An ISS resupply mission had its launch delayed due to inclement weather.
A resupply mission that was about to have its rocket launched underwent a procrastination due to bad weather. The whole process was supposed to take place from Cape Canaveral, Florida. It was called off after the drizzle and cloudy weather conditions didn’t disappear on their own.
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The Cygnus spacecraft weighed 7000 pounds and it contained provisions for the crew, paraphernalia and scientific experiment apparatus. The next launch date has been set for Friday. If the launch is successful, it will set a precedent for NASA to send resupply missions to the ISS on a commercial basis.
Last year in October, an orbital rocket was blown to smithereens a couple of seconds into liftoff. So it is risky business. Then in June, another rocket launched by Elon Musk’s SpaceX simply disintegrated en-route to the ISS.
Up until now, Orbital has completed two successful liftoffs while SpaceX has accomplished six such journeys. They have both failed at least once.
The two corporations have divided a $3.6 billion contract that they have with NASA. The competition is coming from the Sierra Nevada Corporation. NASA is only too happy to continue with Orbital and SpaceX since they both have high success rates.
And when seen from a political scenario, NASA favors American companies that are buddies with each other on a national level. Orbital uses an Atlas V rocket. This is fueled by Russian RD 180 engines.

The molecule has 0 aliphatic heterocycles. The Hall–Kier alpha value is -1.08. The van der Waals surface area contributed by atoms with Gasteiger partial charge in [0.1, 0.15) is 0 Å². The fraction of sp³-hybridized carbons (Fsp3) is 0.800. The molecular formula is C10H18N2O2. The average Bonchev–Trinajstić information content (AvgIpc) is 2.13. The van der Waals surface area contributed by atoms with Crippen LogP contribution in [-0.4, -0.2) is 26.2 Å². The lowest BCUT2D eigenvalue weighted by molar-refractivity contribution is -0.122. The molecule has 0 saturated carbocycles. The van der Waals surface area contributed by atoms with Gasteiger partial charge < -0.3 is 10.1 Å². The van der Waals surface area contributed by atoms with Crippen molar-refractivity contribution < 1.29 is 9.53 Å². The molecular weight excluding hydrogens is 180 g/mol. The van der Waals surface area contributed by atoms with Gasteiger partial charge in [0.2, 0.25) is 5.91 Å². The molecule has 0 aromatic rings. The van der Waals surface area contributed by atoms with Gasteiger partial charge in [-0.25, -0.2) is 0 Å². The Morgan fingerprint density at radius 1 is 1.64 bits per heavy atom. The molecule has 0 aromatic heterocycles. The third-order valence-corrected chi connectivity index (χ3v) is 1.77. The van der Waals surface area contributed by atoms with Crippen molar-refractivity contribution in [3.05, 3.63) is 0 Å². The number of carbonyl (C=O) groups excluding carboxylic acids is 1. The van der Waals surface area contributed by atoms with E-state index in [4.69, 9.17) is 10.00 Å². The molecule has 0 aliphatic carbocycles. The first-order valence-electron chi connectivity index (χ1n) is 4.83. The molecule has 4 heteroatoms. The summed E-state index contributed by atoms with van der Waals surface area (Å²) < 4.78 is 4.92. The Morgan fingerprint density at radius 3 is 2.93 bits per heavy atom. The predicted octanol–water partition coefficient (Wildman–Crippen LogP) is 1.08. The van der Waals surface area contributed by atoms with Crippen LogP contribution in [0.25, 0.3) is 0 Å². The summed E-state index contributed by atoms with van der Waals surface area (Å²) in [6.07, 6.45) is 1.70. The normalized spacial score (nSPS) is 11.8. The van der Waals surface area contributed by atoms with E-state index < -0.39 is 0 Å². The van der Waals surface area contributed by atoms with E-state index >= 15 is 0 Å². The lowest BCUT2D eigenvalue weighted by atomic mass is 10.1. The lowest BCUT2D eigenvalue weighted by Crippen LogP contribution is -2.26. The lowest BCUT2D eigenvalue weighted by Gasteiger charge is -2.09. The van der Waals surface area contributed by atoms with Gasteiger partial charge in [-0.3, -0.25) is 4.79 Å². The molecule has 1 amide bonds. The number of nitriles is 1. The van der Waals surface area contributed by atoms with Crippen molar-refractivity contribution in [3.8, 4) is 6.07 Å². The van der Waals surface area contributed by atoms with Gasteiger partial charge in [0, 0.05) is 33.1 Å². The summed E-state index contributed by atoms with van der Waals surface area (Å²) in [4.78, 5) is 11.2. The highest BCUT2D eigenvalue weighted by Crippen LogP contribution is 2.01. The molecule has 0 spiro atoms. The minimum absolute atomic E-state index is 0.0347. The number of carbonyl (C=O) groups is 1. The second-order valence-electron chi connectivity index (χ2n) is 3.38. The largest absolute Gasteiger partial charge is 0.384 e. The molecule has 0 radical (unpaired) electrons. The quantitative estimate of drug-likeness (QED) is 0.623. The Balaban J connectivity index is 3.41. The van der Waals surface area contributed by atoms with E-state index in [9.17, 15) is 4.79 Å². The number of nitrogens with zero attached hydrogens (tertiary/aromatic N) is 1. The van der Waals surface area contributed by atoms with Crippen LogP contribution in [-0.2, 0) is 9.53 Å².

Boeing and Lockheed Martin are responsible for the joint mission. Previously, the Orbital ATK cargo delivery mission was all set to launch on Thursday. But now the whole thing has been put off till Friday, according to Bloomberg.
The term Cygnus also had the name S.S. Deke Slayton II given to the spacecraft. This was purely due to the contributions made by the astronauts participating in the US space program.
“With the naming of this spacecraft, we continue our commitment to honor the late Donald ‘Deke’ K. Slayton, one of the original Mercury Seven astronauts and a champion of America’s commercial space program and leadership in space,” said Frank Culbertson, President of Orbital ATK’s Space Systems Group. “We are pleased that the enhanced Cygnus that bears his name will be able to provide up to 53 percent more in cargo weight to the International Space Station than our previously flown standard version.”
The Cygnus spacecraft has among other things, food, clothes, crew equipment and spare parts on board. Other missions for the Orbital ATK are scheduled for next year. The fine art of launching and landing rockets is not to be taken lightly.
Each step of the way, it is highly coordinated and nothing is left to chance. The very nuts and bolts of the situation are micromanaged to the extent that even the most infinitesimal details are choreographed on a technological basis.
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Thus what we see on screen as a successful launch mission is in fact the result of a thousand and one different factors conspiring under the strict tutelage of human technologists and experts.